The compliment, then, is comprehensible at the later date and obscure at the earlier one. For this reason we have, contrary to our usual practice, arbitrarily chosen September; but the choice is no indication that the letter was written then. The question of date, we believe, must remain open. So must a number of other questions about what Vaughan means. In the interview of which he speaks he suggested an appendix, which could only be to his edition of Franklin’s works; on what ground might the suggestion have alarmed the author?1 The young man protests his unimpaired attachment; what had threatened to impair it? His first sentence in the postscript, even if it refers to the Chatham pamphlet, is beyond our understanding. So is the final sentence if written in September: he is disappointed to learn that he cannot call on Franklin, but why should he not? The letter, in short, is replete with mysteries.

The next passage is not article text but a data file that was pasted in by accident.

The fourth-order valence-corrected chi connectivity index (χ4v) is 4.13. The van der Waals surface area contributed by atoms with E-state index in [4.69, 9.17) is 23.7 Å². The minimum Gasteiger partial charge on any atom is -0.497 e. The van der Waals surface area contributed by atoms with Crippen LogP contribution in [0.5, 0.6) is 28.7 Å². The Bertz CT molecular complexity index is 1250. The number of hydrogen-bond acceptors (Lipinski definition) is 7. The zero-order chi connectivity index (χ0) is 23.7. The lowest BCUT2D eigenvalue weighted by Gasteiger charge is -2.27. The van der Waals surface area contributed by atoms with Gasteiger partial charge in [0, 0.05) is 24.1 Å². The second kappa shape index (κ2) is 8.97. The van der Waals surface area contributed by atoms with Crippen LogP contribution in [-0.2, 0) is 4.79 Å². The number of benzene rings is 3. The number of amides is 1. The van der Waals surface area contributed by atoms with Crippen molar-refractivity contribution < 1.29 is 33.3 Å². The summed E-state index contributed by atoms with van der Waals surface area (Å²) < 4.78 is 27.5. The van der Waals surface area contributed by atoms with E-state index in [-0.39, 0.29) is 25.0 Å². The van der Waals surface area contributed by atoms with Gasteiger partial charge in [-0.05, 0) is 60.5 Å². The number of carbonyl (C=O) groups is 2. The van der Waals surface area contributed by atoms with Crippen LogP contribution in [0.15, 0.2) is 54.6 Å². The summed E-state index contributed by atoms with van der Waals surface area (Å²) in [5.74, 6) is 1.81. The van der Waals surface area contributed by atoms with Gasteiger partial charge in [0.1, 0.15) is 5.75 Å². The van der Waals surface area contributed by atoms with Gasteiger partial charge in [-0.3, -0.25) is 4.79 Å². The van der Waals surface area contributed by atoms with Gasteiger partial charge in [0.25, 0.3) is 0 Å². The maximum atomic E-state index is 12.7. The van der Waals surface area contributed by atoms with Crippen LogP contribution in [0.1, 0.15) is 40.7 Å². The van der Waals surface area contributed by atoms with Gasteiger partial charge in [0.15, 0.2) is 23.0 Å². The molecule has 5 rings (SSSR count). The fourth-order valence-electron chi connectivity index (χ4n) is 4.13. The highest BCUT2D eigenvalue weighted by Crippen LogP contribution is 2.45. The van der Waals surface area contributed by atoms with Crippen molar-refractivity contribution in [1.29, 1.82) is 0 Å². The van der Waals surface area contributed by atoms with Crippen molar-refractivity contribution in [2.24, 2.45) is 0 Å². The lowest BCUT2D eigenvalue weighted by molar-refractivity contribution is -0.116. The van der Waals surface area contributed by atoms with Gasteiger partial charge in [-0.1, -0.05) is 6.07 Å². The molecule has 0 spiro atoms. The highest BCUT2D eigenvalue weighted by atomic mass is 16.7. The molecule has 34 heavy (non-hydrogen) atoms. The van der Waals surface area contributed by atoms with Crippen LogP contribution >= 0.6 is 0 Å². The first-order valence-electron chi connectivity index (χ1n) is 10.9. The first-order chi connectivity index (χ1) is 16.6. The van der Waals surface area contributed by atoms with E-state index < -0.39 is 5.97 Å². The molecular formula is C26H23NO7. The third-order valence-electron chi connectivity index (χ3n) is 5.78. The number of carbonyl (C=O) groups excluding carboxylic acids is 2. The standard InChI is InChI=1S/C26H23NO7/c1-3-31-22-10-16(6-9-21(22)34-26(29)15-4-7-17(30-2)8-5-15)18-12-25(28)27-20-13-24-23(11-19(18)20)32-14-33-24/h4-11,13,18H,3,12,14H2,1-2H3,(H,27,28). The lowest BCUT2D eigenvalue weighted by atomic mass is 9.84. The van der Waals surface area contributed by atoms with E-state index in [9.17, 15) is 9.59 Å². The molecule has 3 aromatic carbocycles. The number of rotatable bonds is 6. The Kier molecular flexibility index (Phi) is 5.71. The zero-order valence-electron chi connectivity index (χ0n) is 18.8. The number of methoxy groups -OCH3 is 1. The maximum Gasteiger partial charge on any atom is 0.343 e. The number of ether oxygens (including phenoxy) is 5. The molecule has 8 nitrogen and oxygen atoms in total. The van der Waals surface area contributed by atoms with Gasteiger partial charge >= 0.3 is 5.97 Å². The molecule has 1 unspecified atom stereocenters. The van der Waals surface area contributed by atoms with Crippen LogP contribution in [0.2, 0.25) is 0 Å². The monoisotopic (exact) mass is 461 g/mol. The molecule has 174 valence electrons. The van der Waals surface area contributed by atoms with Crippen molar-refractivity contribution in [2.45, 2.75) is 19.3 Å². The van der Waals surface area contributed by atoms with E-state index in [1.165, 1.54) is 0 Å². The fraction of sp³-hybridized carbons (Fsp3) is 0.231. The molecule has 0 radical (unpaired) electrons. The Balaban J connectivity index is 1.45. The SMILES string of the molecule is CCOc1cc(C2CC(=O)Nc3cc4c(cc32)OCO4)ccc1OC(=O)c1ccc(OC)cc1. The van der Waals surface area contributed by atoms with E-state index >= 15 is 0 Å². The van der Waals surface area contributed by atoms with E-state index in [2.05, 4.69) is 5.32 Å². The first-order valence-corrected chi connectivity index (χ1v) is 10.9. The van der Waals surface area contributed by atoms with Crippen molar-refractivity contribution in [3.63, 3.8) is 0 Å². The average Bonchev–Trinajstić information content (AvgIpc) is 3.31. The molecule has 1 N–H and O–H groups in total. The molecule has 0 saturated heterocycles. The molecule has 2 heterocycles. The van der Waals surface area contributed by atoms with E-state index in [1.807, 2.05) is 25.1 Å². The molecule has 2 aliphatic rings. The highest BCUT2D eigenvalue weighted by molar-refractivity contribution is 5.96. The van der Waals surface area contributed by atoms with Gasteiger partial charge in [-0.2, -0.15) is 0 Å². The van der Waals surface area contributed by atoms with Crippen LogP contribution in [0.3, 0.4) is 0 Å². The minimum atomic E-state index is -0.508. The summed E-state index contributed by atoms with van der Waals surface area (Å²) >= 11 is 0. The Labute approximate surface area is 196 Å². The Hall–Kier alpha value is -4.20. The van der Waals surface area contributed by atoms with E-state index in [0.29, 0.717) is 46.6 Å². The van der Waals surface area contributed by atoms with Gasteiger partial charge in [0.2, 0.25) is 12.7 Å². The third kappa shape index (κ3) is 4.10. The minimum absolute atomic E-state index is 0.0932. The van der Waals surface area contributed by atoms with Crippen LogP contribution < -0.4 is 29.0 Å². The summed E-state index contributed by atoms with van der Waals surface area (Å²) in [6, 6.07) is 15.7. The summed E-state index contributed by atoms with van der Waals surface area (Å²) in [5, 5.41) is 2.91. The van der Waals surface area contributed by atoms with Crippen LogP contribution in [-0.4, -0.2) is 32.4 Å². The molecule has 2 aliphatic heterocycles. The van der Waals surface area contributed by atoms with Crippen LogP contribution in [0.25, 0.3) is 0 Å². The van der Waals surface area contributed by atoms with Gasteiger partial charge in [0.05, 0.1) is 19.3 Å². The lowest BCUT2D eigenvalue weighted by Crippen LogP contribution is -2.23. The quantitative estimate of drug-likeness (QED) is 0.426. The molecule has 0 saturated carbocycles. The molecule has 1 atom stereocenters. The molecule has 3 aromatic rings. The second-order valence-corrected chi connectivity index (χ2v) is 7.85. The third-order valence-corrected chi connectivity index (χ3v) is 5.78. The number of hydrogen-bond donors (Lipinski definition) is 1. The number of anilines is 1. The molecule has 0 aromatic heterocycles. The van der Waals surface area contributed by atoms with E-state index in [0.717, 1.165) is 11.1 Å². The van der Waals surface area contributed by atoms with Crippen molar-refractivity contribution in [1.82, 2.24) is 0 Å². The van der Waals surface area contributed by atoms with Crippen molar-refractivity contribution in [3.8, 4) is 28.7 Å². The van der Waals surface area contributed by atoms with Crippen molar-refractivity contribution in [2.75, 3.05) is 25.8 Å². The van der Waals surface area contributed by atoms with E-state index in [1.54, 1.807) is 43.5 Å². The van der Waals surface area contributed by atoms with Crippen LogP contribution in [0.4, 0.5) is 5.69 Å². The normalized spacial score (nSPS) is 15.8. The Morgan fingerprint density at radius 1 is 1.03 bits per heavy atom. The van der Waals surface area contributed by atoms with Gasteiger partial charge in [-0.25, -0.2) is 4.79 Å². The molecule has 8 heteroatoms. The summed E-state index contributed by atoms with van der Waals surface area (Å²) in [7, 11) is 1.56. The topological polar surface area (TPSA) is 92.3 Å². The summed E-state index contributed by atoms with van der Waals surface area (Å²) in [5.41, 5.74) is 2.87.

[September 19, 1777?]
The compliment in that letter to Lord Chatham I thought necessary; and it certainly excuses him somewhat, to suppose that he was not informed upon those points upon which almost every man of his nation is so ignorant.
Begging you not to be alarmed about the mention of an appendix (which I will hereafter explain to you) and entreating your forgiveness for all my liberties, believe me, my dearest sir, with attachments towards you not in the least impaired by this interview, your devoted, your most affectionate, and grateful pupil,
P.S. I forgot to mention that I endeavored to mark my candor by blaming, or rather not approving, wherever I could; and you will see too that I have done it once too often.
To answer likewise the false impressions of the day, I was greedy to pick up every testimony to the integrity of your character. Not that I did not feel the caprices of living fame, and saw that the greatest characters had been for a part of their lives and with particular people oppressed in their fame, nay that even that oppression had made a part of their lasting fame and was usually a consequence of the best founded title to it; but really my affection for your person made me sensible to all the insults (though temporary only) cast upon you, and I saw also that some of the influence of your writings depended upon the estimation in which you were held for your motives.